Author(s): Bahaaldin Alsoufi, Michael Wolf, Phil Botha, Brian Kogon, Courtney McCracken, Alexandra Ehrlich, Kirk Kanter, and Shriprasad Deshpande



Overall, 13.4% of single ventricle patients received ECMO support following the Norwood operation. Although there were no preoperative or operative predictors of the requirement of ECMO support following the Norwood operation, unplanned reoperation for shunt problems or technical complications was associated with an increased need for ECMO use. Although hospital death was high at 58% in patients who required
postoperative ECMO support, those who survived to hospital discharge had interstage mortality, progression through consecutive palliation stages, freedom from heart transplantation, and late survival that were comparable to those in patients who did not require ECMO following their Norwood operation.


Source: International Journal of Cardiology
Author(s): Pavicevic J, Nguyen TD, Caliskan E, Reser D, Frauenfelder T, Plass A, Stähli BE, Maier W, Seifert B, Maisano F, Falk V, Corti R, Grünenfelder J, Emmert MY.

This is a retrospective review of 260 patients undergoing TAVI, looking at the relationship between aortic valve calcium score and post procedural paravalvular leakage. The results suggest that the amount of calcification significantly impacts the occurrence, the degree and localization of paravalvular leakage after TAVI.

Source: American Journal of Cardiology
Author(s): Buzzatti N, Maisano F, Latib A, Taramasso M, Denti P, La Canna G, Colombo A, Alfieri O.

This is a retrospective study comparing outcomes in 25 octogenarian patients undergoing percutaneous mitral valve intervention with the Mitraclip device and 35 octogenarian patients undergoing surgical mitral valve repair or replacement for isolated mitral regurgitation. Mitraclip patients were older, had higher calculated risk scores, and had worse NYHA functional status. At 30 days, there was  a non significant difference in mortality but there were significantly less complications among Mitraclip patients. Patients in the surgical mitral valve repair or replacement group showed better 2-year survival and freedom from more than grade II mitral regurgitation.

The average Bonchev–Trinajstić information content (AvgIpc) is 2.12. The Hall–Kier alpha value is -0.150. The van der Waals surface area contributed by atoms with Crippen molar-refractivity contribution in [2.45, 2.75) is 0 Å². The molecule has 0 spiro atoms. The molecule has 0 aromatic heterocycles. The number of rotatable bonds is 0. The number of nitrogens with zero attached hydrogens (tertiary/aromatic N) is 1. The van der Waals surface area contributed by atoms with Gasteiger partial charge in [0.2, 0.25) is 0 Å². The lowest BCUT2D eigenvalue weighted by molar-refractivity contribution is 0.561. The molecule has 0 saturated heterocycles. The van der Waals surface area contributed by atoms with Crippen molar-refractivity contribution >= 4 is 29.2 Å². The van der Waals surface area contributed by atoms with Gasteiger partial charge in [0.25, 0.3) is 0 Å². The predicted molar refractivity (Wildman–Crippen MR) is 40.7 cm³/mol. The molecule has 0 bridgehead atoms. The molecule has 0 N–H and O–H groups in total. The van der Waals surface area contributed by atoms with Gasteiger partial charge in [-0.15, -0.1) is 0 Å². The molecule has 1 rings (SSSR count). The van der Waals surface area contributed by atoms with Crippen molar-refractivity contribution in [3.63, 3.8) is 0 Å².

Source: Circulation
Author(s): Culler SD, Kugelmass AD, Brown PP, Reynolds MR, Simon AW.

This is a retrospective study looking at 2,768,007 Medicare beneficiaries in the US undergoing myocardial revascularization between 2008 and 2012. From a surgical point of view it is interesting to see that the proportion of CABG among all revascularization procedures declined from 24.8% in 2008 to 23.2% in 2012. The number of centers performing less than 100 CABG procedures per year increased from 23.4% of the total number of centers performing CABG in 2008 to 29.5% in 2012, and the proportion of centers performing more than 500 CABG procedures per year declined from 5.1% in 2008 to 3.2% in 2012. In hospital mortality for isolated CABG varied between 2.27 and 2.56%.

Source: British Medical Journal
Author(s): Sumant Patil, Patrick Davies

The authors translated 10 common medical phrases into 26 foreign languages and had native speakers of those languages translate those phrases back to English.  42% of the translations were wrong, with the worst accuracy among African and Asian languages.